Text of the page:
Increased post-irradiance CO2 fixation (14%) and reduced post-irradiance CO2 burst (−88%) in seedlings growing at elevated CO2 correspond to changes seen in response to short-term treatments of high CO2 or low O2 (Doehlert, Ku & Edwards 1979; Peterson 1983; Vines et al. 1983; Laisk et al. 1984). They were probably due to changes in fluxes of intermediates in the photosynthetic and photorespiratory pathways, respectively (Sharkey, Seemann & Pearcy 1986; Rawsthorne & Hylton 1991). Greater post-irradiance carbon gain is likely to be of even greater significance under natural patterns of short, high frequency flecks where post-irradiance metabolism contributes a greater proportion of net carbon gain (Pearcy 1990).
Collectively, the increase in the rate of induction gain, decrease in the rate of induction loss as well as greater post-irradiance CO2 fixation and reduced post-irradiance CO2 burst led to a 5% increase in the LUE of photosynthesis during the sequence of flecks. This improvement appears modest but it is important to recognize that it interacts with the greater steady-state photosynthetic rates at elevated CO2, resulting in a large absolute increase in photosynthetic carbon gain during a cluster of flecks (73%).
Integrated daily carbon gain and implications for seedling ecology in the field
Together, the photosynthetic responses are consistent with the differences in growth of S. leprosula under elevated CO2 and flecked irradiance. The increase in dynamic photosynthesis and greater light-limited, steady-state photosynthesis combine to increase calculated total daily carbon gain under flecked irradiance at elevated CO2 by 89%. This was significantly greater than the relative enhancement with elevated CO2 under uniform irradiance (59%). The potential for elevated CO2 to change seedling performance is clearly stronger when the dynamic nature of their irradiance environment is considered. The study needs to be repeated under natural conditions, without the limitations imposed by controlled environment cabinets and extended to quantify how the effect will vary with total light supply and different sunfleck patterns. The result has important potential implications for the ecology of tropical rain forests.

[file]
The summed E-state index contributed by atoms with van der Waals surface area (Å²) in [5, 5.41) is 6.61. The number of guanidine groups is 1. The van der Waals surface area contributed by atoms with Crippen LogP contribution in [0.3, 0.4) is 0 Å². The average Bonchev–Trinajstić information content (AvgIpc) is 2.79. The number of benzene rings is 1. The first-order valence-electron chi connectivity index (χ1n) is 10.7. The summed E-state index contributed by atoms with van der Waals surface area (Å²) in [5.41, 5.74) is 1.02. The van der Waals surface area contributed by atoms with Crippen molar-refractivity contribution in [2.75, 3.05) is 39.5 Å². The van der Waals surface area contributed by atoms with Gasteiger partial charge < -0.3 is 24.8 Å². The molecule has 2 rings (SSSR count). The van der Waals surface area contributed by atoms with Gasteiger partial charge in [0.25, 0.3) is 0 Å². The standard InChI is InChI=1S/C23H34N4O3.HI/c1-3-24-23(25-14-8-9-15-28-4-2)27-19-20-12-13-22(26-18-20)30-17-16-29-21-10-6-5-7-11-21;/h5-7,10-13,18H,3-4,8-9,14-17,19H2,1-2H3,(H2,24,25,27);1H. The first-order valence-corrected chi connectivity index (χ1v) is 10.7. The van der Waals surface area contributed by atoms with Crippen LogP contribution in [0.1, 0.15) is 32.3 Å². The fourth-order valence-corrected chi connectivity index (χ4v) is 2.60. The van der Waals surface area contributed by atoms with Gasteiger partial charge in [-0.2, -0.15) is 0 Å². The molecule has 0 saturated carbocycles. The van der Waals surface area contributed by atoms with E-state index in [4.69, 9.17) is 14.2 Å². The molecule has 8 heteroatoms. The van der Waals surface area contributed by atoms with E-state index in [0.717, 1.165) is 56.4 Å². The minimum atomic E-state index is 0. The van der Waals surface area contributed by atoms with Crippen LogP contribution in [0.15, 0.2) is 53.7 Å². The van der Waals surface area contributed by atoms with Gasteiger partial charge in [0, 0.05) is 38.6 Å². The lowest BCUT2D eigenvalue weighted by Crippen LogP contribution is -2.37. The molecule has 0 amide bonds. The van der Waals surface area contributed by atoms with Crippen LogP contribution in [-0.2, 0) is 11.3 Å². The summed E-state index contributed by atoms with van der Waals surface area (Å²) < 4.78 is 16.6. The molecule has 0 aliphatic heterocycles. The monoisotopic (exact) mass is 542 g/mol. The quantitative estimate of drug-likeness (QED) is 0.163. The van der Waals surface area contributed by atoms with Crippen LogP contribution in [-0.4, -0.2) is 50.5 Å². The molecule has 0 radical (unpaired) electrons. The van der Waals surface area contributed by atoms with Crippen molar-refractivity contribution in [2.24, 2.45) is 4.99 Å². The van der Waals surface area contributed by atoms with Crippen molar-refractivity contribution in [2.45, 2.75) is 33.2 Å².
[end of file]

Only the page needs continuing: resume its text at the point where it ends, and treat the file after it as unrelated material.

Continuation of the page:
Seedling mortality in the closed-forest understorey is driven by an inability to maintain a positive carbon balance (Chazdon 1988) and the necessity to allocate sufficient resources to defence and re-growth associated with pathogens, herbivores and non-biotic physical damage. Therefore, in an elevated CO2 scenario greater carbon gain may lead to generally longer survivorship, with consequences for forest regeneration. In addition, differences in CO2 responsiveness between dipterocarp species are likely, based upon the range of growth and photosynthetic rates they display along a continuum of shade tolerance (Zipperlen & Press 1996; Barker, Press & Brown 1997; Kerstiens 1998, 2001). This possibility is increased by the sensitivity of dynamic photosynthesis to elevated CO2. Differences also occur between dipterocarp species in the limitations imposed variously by photosynthetic induction gain and loss, photosynthetic capacity and post-irradiance metabolism upon carbon gain under fleck irradiance (Zipperlin & Press 1997; Cao & Booth 2001; Bungard et al. 2002; Leakey et al. in prep.). As a consequence, individualistic responses to elevated CO2 in tropical rain forest understories are more likely. Thus, the efficiency of dynamic photosynthesis is a second axis of variation among species, along which carbon gain, growth and competitive interactions might change with elevated CO2. The possibility of changes in competitive interactions are particularly significant in the context of the developing view that climax species performance under shaded conditions, along with gap regeneration dynamics, is a key determinant of forest regeneration and the maintenance of high biodiversity (Lieberman et al. 1995; Whitmore & Brown 1996; Hubbell et al. 1999; Schnitzer & Carson 2001).
We thank the Malaysian Economic Planning Unit, Yayasan Sabah (Forestry Upstream Division), State Internal Affairs and Research Department of Sabah and the Danum Valley Field Centre. The UK Natural Environment Research Council provided financial assistance. We thank the following for support and criticism: Reuben Nilus (Forestry Research Centre, Sabah), Gregory Mosigil (Innoprise Corporation Sdn. Bhd, Yayasan, Sabah), Colin Osborne and Stuart Pearce (University of Sheffield). This paper is part of the Royal Society's South-east Asian Rain Forest Programme. Anonymous reviewers provided helpful criticism of the manuscript.
Received 25 March 2002;received inrevised form 8 July 2002;accepted for publication 9 July 2002
Mean CO2 concentration, range of CO2 concentrations, mean day and night temperature and mean day and night relative humidity experienced by seedlings in four treatment blocks in controlled environment growth cabinets.
Treatments as in Table 1. Values are means (± SE). Total PFD n = 7; CO2, temperature and relative humidity n = 19. Data were analysed by anova. Where statistical differences occur, means sharing a common superscript letter do not differ significantly (Tukey Test P < 0·05).